Some hospital medication carts include small computers and a keyboard for updating patient records to improve staff efficiency. These computers vary in size and functionality, but ideally, the computer and monitor should be able to be removed for repairs and updates.
One of the best options is a monitor mount that can be angled to suit the staff member’s height. Forcing team members to hold their necks at an uncomfortable angle while working can contribute to long-term pain and damage to the spine.
Carts can also be customized to hold a laptop or tablet, making it easier to insert or remove the computer as needed. Although this is not ideal for long-term use due to ergonomics, it’s suitable for quick updates or use with a barcode scanner.
Since medication dispensing cabinets are intended to be mobile, any electronically-locking cart or computer cart needs to have a battery power source. Carts with basic keycard or password-locking systems may use a small battery unit that runs off 4 C batteries.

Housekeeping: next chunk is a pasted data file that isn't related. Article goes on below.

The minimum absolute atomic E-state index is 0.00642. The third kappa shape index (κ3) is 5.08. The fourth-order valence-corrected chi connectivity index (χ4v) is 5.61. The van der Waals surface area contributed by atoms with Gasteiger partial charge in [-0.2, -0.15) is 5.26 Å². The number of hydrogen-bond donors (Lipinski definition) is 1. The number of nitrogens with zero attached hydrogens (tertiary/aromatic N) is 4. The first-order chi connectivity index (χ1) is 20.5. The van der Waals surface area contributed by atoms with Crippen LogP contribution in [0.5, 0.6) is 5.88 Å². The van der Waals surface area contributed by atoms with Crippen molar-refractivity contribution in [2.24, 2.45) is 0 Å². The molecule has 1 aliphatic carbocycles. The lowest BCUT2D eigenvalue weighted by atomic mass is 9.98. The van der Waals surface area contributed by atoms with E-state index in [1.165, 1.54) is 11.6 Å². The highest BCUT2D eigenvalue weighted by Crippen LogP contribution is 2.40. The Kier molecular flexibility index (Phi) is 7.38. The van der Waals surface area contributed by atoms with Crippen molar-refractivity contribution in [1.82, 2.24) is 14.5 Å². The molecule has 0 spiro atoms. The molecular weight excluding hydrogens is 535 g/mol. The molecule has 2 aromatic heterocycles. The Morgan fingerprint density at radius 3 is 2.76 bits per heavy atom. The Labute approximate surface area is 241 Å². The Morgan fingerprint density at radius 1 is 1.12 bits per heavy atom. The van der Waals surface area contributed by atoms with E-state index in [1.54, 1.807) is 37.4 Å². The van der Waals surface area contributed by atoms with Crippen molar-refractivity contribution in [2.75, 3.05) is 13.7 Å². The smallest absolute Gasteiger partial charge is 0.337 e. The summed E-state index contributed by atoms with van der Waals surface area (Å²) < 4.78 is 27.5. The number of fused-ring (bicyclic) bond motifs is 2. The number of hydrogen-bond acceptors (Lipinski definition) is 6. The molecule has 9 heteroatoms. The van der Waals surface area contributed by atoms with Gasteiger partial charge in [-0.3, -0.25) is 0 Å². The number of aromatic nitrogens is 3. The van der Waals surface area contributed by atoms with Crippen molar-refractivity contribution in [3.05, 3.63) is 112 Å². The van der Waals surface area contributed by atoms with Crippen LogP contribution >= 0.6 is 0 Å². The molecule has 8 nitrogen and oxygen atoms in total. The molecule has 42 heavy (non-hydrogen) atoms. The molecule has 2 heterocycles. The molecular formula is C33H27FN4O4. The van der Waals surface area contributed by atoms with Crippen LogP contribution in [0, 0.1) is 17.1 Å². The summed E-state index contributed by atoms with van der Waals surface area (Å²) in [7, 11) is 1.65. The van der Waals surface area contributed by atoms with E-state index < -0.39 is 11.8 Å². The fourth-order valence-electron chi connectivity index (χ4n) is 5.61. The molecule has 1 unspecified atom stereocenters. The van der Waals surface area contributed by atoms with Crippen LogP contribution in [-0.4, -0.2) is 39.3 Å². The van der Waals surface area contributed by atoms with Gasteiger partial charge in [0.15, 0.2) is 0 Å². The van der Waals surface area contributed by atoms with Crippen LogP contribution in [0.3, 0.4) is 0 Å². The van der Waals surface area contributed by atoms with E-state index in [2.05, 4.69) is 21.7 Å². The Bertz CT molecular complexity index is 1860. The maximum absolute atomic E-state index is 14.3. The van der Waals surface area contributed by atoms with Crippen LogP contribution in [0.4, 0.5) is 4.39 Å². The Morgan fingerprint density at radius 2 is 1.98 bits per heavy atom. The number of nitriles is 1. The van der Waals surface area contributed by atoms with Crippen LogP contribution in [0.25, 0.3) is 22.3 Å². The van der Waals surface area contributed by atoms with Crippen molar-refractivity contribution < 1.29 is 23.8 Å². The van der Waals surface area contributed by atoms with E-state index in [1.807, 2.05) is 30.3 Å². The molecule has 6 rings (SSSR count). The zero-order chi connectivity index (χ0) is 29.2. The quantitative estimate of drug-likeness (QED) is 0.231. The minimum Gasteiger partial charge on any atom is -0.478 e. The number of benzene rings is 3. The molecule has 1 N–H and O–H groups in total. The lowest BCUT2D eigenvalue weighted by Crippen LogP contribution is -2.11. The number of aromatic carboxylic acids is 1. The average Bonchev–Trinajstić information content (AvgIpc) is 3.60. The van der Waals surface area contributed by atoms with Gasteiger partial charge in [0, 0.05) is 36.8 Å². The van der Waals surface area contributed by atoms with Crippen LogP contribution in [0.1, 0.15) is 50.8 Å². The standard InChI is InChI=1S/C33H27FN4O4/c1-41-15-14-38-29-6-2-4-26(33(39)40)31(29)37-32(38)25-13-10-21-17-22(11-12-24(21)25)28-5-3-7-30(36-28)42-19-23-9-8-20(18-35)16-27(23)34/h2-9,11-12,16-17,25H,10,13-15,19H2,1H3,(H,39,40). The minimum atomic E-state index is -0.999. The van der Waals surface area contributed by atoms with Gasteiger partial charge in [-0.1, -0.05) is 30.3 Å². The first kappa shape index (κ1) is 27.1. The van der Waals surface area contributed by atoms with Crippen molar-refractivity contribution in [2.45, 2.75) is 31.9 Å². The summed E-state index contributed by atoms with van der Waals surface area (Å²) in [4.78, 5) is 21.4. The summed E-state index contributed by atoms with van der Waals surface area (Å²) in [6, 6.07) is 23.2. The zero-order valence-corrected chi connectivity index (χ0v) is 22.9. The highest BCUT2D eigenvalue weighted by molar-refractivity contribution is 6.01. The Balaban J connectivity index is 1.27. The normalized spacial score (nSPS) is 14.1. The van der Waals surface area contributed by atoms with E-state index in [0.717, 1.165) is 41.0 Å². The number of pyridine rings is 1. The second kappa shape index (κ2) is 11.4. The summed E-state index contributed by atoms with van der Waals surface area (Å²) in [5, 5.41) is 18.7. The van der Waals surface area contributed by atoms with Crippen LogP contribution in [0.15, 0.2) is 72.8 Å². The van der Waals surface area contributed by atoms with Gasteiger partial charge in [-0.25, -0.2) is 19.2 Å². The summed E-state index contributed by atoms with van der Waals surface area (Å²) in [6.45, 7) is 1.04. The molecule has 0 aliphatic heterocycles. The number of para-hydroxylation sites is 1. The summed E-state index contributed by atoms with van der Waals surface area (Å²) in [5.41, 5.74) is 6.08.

However, more robust scanners and onboard computer systems need a rechargeable battery system. Older cart battery systems tend to be heavy and only last a few hours due to their outdated lead-acid battery technology. New lithium-ion batteries can last for at least a full shift.
Modern medication carts with computers can include hot-swap battery systems, which allow you to slide in a new battery before disconnecting the old one to prevent power interruptions. This improves your staff’s ability to work seamlessly even if they end up working overtime.
Size and Surface Area